This Hill On The Canadian Coast Is the Birthplace Of Modern Communication


Credits: Paul/Flickr
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Can you imagine in today’s time if you wanted to talk to someone and couldn’t? It’s a daunting thought indeed. It was a reality only a century ago. All of that changed by the inventions and discoveries of Guglielmo Marconi. The birthplace of wireless communication overlooks the St John’s harbor in Newfoundland and Labrador, Canada. A massive piece of rock stands 140 meters above the Atlantic Ocean. The rock is known as Signal Hill as it was used for signalling and warning ships of weather and sea hazards. The hill was, for many years, the center of St John’s defences. A signal cannon was placed here in the late 16th century, and stone fortifications were built in the late 18th century during the Napoleonic Wars. The hill was originally known as “The Lookout.” It was changed to “Signal Hill” after the final battle of the Seven Years’ War that took place here in 1762. Flag communication between land and sea from the summit of Signal Hill continued until 1960.

(Source: Amusing Planet)

In December 1901, Guglielmo Marconi stood on the top of this hill to receive the world’s first wireless transatlantic communication. He took an interest in science from a very young age and at the age of twenty, discovered that the range of wireless signals could be greatly enhanced by increasing the height of the antenna and grounding the transmitter. He did not receive much support in his home country Italy and moved to Great Britain where his work was widely accepted.

(Source: Amusing Planet)

He patented his first device in 1896 for wireless telegraphy and found investors lining up for his Wireless Telegraph and Signal Company, which manufactured radio sets to exchange messages via Morse code. He transmitted his first successful message across the English Channel to France in 1899.

(Source: Amusing Planet)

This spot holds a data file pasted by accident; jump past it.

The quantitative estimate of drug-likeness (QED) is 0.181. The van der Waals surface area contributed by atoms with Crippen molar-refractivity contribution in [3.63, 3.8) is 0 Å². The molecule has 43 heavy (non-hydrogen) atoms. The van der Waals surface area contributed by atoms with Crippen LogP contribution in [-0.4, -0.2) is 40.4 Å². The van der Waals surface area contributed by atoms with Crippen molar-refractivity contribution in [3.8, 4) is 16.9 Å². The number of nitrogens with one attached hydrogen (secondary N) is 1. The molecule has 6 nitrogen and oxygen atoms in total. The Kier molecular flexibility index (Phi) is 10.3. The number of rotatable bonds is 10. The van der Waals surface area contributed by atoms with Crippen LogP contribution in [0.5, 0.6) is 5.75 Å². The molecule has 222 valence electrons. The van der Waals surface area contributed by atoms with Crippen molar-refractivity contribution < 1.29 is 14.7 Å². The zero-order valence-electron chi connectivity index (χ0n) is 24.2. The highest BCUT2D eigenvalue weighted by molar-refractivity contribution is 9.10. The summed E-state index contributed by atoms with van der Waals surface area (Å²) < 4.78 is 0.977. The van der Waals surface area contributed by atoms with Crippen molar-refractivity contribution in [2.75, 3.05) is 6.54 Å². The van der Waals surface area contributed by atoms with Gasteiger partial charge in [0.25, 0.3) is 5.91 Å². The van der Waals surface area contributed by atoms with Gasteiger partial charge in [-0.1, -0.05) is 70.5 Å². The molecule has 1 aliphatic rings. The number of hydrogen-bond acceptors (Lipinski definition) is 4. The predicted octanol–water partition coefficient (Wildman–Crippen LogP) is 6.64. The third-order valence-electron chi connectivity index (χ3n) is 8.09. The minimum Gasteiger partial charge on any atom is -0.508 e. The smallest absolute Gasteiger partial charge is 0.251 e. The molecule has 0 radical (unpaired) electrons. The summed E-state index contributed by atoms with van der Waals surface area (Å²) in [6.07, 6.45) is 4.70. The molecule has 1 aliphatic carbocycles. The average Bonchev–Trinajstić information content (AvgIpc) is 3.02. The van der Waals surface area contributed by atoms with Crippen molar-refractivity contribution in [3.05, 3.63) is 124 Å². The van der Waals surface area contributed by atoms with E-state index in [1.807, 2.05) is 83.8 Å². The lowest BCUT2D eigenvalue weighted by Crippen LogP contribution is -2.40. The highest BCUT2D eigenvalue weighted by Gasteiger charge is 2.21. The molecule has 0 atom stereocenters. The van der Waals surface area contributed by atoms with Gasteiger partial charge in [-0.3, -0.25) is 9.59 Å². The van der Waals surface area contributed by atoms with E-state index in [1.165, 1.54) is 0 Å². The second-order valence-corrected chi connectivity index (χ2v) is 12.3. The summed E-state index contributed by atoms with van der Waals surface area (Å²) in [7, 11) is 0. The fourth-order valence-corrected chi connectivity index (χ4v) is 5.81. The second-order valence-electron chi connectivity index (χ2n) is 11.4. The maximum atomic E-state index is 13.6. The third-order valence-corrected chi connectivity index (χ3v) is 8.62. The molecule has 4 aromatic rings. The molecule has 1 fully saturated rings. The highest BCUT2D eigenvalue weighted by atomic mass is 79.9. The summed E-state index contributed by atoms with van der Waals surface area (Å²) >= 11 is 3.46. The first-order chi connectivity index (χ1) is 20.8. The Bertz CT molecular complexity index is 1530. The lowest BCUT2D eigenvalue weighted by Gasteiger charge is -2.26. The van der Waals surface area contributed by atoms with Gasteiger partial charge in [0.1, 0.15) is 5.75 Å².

It was widely believed at the time that radio signals traveled in a straight line and could only travel short distances. According to the scientific community, over long distances, the signals would travel away from the surface owing to the Earth’s curvature. Marconi was convinced of the fact that radio waves could follow the curvature and made preparations to prove his case.

Source: Paul/Flickr

Marconi set up a transmitter at Poldhu, in Cornwall, on the west coast of England whereas a receiving station was set up Cape Cod, Massachusetts, the east coast of the US. The Poldhu antenna was damaged by a storm, and Marconi had no choice but to replace it with a shorter one. Owing to the shorter antenna, Marconi shifted the receiving station from Cape Cod to an abandoned hospital in Signal Hill.

(Source: Amusing Planet)

In December of 1901, Marconi set up his receiving station. The antenna was raised to a height each day with the help of a kite at an appointed time when the scientists at Poldhu transmitted the Morse code signal for the letter “s,” three simple dots. A couple of days and few failed attempts later, three distinct beeps were received on December 12, 1901. The signal had traveled a little over 3,500 km.

(Source: Amusing Planet)

This successful experiment opened new avenues for technology and gave rise to the technology we are so used to today. Signal Hill is still right there with gift shops selling miniature radios but the receiving station at the abandoned hospital is no longer there.

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